As Hattori learned about the larger community’s interest in breeding and saving the white abalone, he met other members of the scientific community who wanted to give Roy Hattori credit for the species’ discovery, but all primary sources led back to Roy Hattori himself and correspondence and notes by Sorensen only, at best, mentioned an unnamed commercial abalone diver. He and Thomas, however, finally found the last piece of the puzzle: a copy of Sorensen’s original correspondence with Smithsonian curator Paul Bartsch. In it, Sorensen named Roy Hattori as the original discoverer of the white abalone.

“It was unbelievable. Because I had to keep pushing, I had to go through various different curators. They sent me all over the country to different curators who worked for them. And one guy worked at Washington, finally, actually received it, he sent to me an e-mail on Memorial Day at eight o’clock at night. I was so amazed,” Thomas told the Nichi Bei News. “I had a hunch it would be there, but I didn’t think it would be that black and white. It was just wow. It completed this journey.”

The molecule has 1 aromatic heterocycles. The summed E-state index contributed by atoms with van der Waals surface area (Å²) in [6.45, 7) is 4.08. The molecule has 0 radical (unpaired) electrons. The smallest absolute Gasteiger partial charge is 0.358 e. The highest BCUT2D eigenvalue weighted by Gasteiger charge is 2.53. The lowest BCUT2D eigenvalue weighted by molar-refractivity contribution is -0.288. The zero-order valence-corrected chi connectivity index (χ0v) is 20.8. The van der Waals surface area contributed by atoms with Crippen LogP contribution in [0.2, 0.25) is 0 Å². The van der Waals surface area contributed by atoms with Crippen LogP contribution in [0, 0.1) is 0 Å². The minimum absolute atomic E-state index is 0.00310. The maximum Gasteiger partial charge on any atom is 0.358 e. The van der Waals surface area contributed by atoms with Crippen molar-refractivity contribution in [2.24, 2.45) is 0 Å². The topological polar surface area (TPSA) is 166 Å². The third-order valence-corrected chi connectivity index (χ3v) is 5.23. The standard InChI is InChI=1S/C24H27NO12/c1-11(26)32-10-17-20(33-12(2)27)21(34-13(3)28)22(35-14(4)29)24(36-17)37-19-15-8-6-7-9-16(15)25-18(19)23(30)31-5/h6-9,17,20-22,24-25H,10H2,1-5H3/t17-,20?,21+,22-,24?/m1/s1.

Tommy Hattori said Sorensen’s letter identifying his grandfather is a “seminal moment” for his family’s history. He hoped that, together with the scientific community, they can get the white abalone officially renamed after his grandfather, although he acknowledged that it will be difficult.

“They’ve said that even if the name does get changed, it’s unlikely to be changed in all the documentation that’s out there. And so what we’re hoping for is just some more recognition for my grandfather,” Tommy Hattori said. “I haven’t actually had an opportunity to share this with the scientists in the white abalone project. I think they’re gonna be really excited to be able to see this hard evidence that points to my grandfather being part of it.”